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IL defense lawyerSexual assault is a felony crime in Illinois and can be considered a crime of domestic violence if the abuser is related to their victim.

Illinois law defines sexual assault as one person commits an act of sexual penetration without the consent of the other person involved. Another type of sexual assault is called “statutory rape” in which a person over the age of 18 years old engages in a sexual act with a minor - under 18 years old. Even if the minor gives consent, they are not considered old enough to be able to give proper consent and the adult can be charged with sexual assault.

According to Illinois Law

Illinois legislation reports that most cases of sexual assault are not even reported, let alone convictions made. Approximately only one in five reported cases end in a conviction; the number is so low because of the impact in which sexual assault takes on the victim.

Victims tend to face long-term mental scars after an attack. Not all of them are able to relive the trauma in order to bring their abuser to justice. Other cases do not end in conviction due to lack of evidence or false accusations.

Those that are convicted, however, face severe penalties:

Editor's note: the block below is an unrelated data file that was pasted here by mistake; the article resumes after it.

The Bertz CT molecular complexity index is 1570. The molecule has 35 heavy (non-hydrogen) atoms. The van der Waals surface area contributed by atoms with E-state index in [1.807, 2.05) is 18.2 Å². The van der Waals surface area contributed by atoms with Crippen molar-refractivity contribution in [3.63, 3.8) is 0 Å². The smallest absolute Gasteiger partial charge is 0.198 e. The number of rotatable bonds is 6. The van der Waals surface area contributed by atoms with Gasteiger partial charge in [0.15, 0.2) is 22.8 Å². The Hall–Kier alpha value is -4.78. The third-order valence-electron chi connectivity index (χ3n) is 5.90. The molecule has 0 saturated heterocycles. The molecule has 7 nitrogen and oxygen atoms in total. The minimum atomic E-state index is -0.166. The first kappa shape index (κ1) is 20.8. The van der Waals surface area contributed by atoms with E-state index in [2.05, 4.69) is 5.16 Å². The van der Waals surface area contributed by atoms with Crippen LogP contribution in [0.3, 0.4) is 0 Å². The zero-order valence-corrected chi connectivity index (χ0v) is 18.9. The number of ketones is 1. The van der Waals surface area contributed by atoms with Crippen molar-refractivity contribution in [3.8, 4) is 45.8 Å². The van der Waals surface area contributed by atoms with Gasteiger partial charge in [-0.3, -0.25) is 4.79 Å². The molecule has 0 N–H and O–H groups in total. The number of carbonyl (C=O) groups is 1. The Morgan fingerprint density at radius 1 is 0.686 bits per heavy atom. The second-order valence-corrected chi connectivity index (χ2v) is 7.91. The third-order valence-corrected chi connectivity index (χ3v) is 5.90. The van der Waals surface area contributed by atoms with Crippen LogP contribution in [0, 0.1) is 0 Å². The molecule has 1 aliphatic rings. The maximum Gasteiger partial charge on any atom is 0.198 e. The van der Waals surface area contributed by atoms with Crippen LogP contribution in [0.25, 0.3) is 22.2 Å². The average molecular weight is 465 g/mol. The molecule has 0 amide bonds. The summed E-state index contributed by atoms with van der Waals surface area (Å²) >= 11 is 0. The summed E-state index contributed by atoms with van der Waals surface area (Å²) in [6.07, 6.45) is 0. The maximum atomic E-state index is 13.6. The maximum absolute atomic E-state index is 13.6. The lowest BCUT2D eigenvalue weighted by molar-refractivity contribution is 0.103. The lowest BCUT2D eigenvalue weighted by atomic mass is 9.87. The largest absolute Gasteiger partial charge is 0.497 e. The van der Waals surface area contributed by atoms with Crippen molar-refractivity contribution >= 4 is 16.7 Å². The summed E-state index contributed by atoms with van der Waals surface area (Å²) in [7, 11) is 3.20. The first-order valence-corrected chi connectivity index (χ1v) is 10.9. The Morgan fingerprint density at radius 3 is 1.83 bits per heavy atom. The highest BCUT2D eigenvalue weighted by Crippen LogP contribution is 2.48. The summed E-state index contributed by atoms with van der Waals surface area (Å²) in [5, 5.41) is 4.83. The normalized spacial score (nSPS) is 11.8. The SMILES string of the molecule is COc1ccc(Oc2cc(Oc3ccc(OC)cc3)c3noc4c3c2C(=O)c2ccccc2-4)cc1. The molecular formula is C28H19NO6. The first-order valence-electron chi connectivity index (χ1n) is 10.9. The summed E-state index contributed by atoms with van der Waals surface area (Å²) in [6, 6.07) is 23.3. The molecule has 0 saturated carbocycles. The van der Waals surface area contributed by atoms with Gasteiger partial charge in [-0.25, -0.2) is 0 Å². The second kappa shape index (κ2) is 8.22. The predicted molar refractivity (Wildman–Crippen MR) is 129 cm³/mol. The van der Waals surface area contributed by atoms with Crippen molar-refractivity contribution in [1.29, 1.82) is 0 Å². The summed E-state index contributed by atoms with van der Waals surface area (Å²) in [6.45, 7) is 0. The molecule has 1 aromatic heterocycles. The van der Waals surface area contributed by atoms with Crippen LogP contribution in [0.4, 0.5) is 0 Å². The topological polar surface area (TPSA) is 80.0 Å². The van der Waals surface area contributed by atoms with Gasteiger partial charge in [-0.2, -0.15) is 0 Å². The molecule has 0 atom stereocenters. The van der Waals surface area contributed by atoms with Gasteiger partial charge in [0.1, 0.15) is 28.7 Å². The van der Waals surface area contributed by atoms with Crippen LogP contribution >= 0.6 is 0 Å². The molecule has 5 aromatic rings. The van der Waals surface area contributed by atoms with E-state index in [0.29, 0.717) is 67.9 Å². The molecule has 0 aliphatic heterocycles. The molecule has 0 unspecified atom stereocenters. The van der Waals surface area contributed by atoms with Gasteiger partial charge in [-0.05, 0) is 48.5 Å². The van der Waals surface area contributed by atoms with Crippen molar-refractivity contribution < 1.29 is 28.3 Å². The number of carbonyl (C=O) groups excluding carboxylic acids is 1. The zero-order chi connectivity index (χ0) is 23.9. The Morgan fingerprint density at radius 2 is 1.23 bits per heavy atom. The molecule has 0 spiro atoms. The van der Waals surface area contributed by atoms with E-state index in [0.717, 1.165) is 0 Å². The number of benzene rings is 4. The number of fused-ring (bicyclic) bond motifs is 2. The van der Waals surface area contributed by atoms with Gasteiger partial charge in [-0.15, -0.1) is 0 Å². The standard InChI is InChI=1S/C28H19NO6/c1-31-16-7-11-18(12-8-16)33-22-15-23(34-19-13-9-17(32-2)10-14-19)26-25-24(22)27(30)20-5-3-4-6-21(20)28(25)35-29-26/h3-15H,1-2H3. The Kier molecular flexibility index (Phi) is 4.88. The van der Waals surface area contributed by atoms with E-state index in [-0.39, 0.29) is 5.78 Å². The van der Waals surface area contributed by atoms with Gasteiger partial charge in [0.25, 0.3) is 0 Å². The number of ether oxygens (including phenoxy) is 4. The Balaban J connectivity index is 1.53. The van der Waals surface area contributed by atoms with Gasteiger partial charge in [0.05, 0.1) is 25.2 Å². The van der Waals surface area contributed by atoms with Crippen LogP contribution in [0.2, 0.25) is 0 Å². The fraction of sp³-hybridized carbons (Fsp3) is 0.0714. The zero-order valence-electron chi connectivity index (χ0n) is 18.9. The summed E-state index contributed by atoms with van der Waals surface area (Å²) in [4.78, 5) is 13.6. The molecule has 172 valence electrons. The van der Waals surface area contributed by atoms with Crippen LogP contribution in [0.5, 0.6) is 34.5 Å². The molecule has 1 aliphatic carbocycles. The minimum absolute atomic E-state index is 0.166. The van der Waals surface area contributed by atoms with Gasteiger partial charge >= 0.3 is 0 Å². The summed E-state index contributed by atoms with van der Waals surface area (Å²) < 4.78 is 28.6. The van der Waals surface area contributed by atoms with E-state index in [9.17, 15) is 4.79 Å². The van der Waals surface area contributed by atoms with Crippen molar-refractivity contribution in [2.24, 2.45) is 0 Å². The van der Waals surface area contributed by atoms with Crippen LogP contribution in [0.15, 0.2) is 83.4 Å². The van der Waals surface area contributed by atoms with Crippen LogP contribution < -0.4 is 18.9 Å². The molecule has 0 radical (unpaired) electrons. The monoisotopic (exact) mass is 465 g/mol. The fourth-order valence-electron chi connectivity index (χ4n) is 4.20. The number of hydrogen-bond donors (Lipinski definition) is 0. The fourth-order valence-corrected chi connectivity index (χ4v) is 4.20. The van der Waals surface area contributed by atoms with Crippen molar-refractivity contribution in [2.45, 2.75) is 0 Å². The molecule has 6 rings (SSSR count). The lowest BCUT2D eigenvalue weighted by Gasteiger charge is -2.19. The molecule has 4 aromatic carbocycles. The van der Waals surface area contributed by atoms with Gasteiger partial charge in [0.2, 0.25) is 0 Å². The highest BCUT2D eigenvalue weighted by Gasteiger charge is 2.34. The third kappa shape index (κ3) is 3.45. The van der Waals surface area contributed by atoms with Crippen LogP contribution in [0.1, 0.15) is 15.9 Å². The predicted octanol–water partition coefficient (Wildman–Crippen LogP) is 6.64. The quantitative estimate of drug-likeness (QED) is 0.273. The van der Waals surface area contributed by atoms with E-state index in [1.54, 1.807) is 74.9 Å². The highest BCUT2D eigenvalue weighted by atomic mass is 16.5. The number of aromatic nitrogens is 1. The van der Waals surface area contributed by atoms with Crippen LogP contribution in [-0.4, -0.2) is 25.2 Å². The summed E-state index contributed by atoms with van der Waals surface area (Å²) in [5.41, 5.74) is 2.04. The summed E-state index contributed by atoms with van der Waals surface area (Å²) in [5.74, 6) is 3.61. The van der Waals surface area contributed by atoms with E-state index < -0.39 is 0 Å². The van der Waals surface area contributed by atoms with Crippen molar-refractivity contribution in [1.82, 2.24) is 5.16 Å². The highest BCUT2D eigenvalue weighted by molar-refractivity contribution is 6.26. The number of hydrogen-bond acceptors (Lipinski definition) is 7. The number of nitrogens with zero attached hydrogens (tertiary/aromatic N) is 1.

• First offenders are charged with a Class 1 felony punishable by a prison term of four to 15 years.
  • Second offenders are charged with a Class X felony punishable by either a lifetime prison sentence or a term of 30-60 years.
  • Aggravated sexual assault - if the offender uses a weapon, the victim is under 8 years old, or the victim is mentally disabled - results in a Class X felony punishable by a mandatory prison term of six to 30 years with the possibility of being extended to a life sentence.

Additionally, anyone convicted of sexual assault is required to register as a sex offender. In Illinois, a sex offender is required to register annually for a 10-year term. An offender only needs to register for 10 years unless they are labeled a “sexual predator” and then they will need to register for the remainder of their life.